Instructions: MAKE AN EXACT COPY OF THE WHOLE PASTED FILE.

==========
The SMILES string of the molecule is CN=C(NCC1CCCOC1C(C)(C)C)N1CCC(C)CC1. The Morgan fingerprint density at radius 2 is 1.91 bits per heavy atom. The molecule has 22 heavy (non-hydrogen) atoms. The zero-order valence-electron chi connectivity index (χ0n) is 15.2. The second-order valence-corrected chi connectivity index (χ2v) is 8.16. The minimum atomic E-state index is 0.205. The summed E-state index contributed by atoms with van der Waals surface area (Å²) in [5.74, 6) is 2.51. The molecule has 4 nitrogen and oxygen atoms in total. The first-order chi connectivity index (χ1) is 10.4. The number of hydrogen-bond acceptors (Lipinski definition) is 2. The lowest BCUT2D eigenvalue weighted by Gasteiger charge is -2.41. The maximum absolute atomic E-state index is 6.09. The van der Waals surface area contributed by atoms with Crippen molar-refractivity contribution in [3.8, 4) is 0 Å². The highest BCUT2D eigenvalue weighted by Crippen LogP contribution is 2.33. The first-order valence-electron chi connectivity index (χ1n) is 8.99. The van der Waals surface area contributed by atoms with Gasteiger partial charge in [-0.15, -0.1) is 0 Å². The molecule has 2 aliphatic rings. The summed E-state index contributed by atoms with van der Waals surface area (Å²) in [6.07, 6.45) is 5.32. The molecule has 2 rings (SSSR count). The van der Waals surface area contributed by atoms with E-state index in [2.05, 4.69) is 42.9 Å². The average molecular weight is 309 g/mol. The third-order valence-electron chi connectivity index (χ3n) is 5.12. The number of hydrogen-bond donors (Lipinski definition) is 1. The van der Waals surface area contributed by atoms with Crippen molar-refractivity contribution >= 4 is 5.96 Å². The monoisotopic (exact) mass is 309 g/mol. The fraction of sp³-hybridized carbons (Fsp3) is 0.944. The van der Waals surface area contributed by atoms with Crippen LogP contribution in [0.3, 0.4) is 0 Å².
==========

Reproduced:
The SMILES string of the molecule is CN=C(NCC1CCCOC1C(C)(C)C)N1CCC(C)CC1. The Morgan fingerprint density at radius 2 is 1.91 bits per heavy atom. The molecule has 22 heavy (non-hydrogen) atoms. The zero-order valence-electron chi connectivity index (χ0n) is 15.2. The second-order valence-corrected chi connectivity index (χ2v) is 8.16. The minimum atomic E-state index is 0.205. The summed E-state index contributed by atoms with van der Waals surface area (Å²) in [5.74, 6) is 2.51. The molecule has 4 nitrogen and oxygen atoms in total. The first-order chi connectivity index (χ1) is 10.4. The number of hydrogen-bond acceptors (Lipinski definition) is 2. The lowest BCUT2D eigenvalue weighted by Gasteiger charge is -2.41. The maximum absolute atomic E-state index is 6.09. The van der Waals surface area contributed by atoms with Crippen molar-refractivity contribution in [3.8, 4) is 0 Å². The highest BCUT2D eigenvalue weighted by Crippen LogP contribution is 2.33. The first-order valence-electron chi connectivity index (χ1n) is 8.99. The van der Waals surface area contributed by atoms with Gasteiger partial charge in [-0.15, -0.1) is 0 Å². The molecule has 2 aliphatic rings. The summed E-state index contributed by atoms with van der Waals surface area (Å²) in [6.07, 6.45) is 5.32. The molecule has 2 rings (SSSR count). The van der Waals surface area contributed by atoms with E-state index in [2.05, 4.69) is 42.9 Å². The average molecular weight is 309 g/mol. The third-order valence-electron chi connectivity index (χ3n) is 5.12. The number of hydrogen-bond donors (Lipinski definition) is 1. The van der Waals surface area contributed by atoms with Crippen molar-refractivity contribution >= 4 is 5.96 Å². The monoisotopic (exact) mass is 309 g/mol. The fraction of sp³-hybridized carbons (Fsp3) is 0.944. The van der Waals surface area contributed by atoms with Crippen LogP contribution in [0.3, 0.4) is 0 Å².